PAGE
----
The lobbying law relies on self-reporting and has no serious enforcement behind it: if you estimate that you spend less than 20 percent of your work hours lobbying, you don't have to register. It is akin to filing taxes with no risk of an audit, said Meredith McGehee, policy director of the Campaign Legal Center and part of an American Bar Association task force that urged revisions to lobbying rules in 2011.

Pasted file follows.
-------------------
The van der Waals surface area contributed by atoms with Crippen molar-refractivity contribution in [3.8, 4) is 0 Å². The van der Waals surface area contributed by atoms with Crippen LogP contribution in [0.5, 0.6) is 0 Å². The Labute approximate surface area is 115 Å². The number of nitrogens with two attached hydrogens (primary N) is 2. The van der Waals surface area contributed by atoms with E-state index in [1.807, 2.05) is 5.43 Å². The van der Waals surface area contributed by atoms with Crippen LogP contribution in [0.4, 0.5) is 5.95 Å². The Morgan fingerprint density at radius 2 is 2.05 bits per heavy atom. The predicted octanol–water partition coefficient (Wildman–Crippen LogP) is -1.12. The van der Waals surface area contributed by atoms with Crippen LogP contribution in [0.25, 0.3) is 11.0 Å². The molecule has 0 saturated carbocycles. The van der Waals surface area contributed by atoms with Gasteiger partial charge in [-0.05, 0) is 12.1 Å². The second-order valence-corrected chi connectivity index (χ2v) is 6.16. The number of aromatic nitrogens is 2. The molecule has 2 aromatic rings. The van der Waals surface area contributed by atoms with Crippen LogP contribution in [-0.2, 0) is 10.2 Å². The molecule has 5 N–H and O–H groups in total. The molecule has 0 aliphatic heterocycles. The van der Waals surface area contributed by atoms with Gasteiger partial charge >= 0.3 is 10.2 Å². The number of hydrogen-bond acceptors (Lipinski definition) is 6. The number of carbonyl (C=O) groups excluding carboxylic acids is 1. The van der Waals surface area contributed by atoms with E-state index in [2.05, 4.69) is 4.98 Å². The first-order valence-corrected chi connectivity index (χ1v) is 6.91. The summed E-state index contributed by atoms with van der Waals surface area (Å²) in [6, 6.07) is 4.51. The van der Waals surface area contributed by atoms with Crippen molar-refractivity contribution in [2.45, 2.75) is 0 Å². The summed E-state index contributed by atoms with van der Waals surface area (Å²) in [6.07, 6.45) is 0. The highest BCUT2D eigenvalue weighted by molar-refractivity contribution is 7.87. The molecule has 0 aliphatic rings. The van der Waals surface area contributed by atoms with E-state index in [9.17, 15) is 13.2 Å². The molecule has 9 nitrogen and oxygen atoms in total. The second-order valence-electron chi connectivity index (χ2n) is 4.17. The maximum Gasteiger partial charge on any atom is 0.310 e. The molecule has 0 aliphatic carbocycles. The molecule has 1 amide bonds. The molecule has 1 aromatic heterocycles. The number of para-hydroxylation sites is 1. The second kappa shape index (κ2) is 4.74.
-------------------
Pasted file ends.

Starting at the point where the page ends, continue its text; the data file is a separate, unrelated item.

An electronic payment, for instance, costs the government only 9 cents to process, compared with $1.25 for a paper check, the Treasury Department says.At Treasury, which last year suspended most paper mailings for all but the very aged and those with “mental impairments,” officials estimate the shift will save $1 billion over 10 years. The move by the Social Security Administration in 2011 to stop mailing paper earnings statements to 150 million Americans is saving $72 million a year.For the paper industry, the stakes are high. The digital age has ravaged sales of envelopes, office paper, catalogues and pulp products, with industry analysts saying that demand for paper products dropped 5 percent on average in each of the past five years. Mills have closed, and thousands of employees have been laid off.